Child Social Care

Interim Care Order

What is an Interim Care Order?

If the Local Authority is involved with your family, and they have evidence to suggest that your child is at risk of suffering significant harm as a result of the care being provided by his or her parents, then they are able to apply to a local Court to ask the Court to make an Interim Care Order.

What can the Local Authority do if they have an Interim Care Order?

An Interim Care Order means that the Local Authority will share Parental Responsibility for that child. This means that the Local Authority have the power to make decisions about where the child lives and the welfare of the child.

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Get support over Interim Care Orders. Contact Ringrose Law.0333 3580 393Contact Us

Will my child go into care if the Court imposes an Order?

An Interim Care Order will only be put in place by the Courts if they felt it completely necessary. Also if it is in the child’s best interests. An Order means that the Local Authority would have the power to remove a child from its parents care. They will either place the child with other family members or foster carers. However, it really does depend on the individual circumstances for each case.

What do I need to do next?

If you are worried that this will happen to you and your child or it is happening to you then you must contact us immediately. We can act on your behalf, understanding your situation and working together with Social Services, the Courts and the Local Authority to ensure the best outcome for you and your child. We have worked with mat families to ensure we achieve the best possible outcome for them and their child.

For further information or to talk to us contact the Children Law team today at our offices in Boston, Grantham, Lincoln, Sleaford & Newark.

 

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    Further Advice

    FAQs

    If the Local Authority is involved with your family, and they have evidence to suggest that your child is at risk of suffering significant harm as a result of the care being provided by his or her parents, then they are able to apply to a local Court to ask the Court to make an Interim Care Order.

    An Interim Care Order means that the Local Authority will share Parental Responsibility for that child. This means that the Local Authority then have the power to make decisions about where the child lives and the welfare of the child.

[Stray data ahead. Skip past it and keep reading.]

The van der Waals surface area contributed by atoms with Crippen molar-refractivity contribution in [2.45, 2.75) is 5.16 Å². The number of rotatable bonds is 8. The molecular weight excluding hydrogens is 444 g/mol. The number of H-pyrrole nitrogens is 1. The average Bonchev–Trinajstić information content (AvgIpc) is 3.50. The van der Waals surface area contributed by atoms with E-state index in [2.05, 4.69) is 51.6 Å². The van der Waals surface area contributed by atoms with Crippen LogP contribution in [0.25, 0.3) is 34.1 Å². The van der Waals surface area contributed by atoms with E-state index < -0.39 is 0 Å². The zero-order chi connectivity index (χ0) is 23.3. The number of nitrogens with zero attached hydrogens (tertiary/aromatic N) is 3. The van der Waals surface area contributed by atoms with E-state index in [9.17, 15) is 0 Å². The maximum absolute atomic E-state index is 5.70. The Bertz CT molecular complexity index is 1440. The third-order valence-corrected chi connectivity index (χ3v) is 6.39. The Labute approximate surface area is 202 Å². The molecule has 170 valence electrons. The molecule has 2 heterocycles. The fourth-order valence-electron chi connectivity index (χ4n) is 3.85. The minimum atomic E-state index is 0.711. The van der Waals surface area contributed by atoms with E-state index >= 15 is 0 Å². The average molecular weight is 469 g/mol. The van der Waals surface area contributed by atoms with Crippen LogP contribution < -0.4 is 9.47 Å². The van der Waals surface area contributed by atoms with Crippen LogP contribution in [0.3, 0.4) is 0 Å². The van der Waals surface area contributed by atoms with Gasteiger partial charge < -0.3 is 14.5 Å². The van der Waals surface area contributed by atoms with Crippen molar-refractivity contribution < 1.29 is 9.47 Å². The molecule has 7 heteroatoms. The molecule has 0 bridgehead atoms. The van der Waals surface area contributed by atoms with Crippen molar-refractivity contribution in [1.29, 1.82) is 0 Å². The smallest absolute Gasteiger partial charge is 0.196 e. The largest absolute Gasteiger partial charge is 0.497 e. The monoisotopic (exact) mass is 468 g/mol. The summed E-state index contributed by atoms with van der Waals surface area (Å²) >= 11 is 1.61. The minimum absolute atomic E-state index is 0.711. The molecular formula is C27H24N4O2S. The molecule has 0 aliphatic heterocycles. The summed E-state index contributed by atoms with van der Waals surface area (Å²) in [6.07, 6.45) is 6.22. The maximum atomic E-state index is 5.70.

An Interim Care Order will only be put in place by the Courts if they felt it completely necessary and for the child’s best interests.

    An Interim Care Order means that the Local Authority would have the power to remove a child from its parents care and place either with other family members or foster carers if the Court approved that plan.

    However, it really does depend on the individual circumstances for each case.

    If Social Services become involved with your family, often people perceive this as bad news and the Social Worker as an enemy.

    However, the role of the Social worker is that they only have the Childs best interests at heart although you may not agree with their decisions.

    The Social Worker will be coming to your home if concerns have been raised by others such as neighbours, school teachers, doctors or other members of the family.

    The Social Workers aim is to advise you on how best to improve your situation in the hope that the child can remain in your care.

    The Court can decide to make a Care Order if they feel that your standard of parenting has fallen below what would reasonably be expected of a parent and that the child has suffered or at risk of suffering significant emotional or physical harm.

    Often, the Local Authority will give detailed and specific examples of the reasons why they have applied for a Care Order.

    These examples form the “Threshold Criteria” and this criteria must be met in order for the court to make an order.

    The first Interim Care Order will be made for up to 8 weeks. At the end of proceedings if a Care Order is made then they the Care Order will be applicable until the child is 18 years old.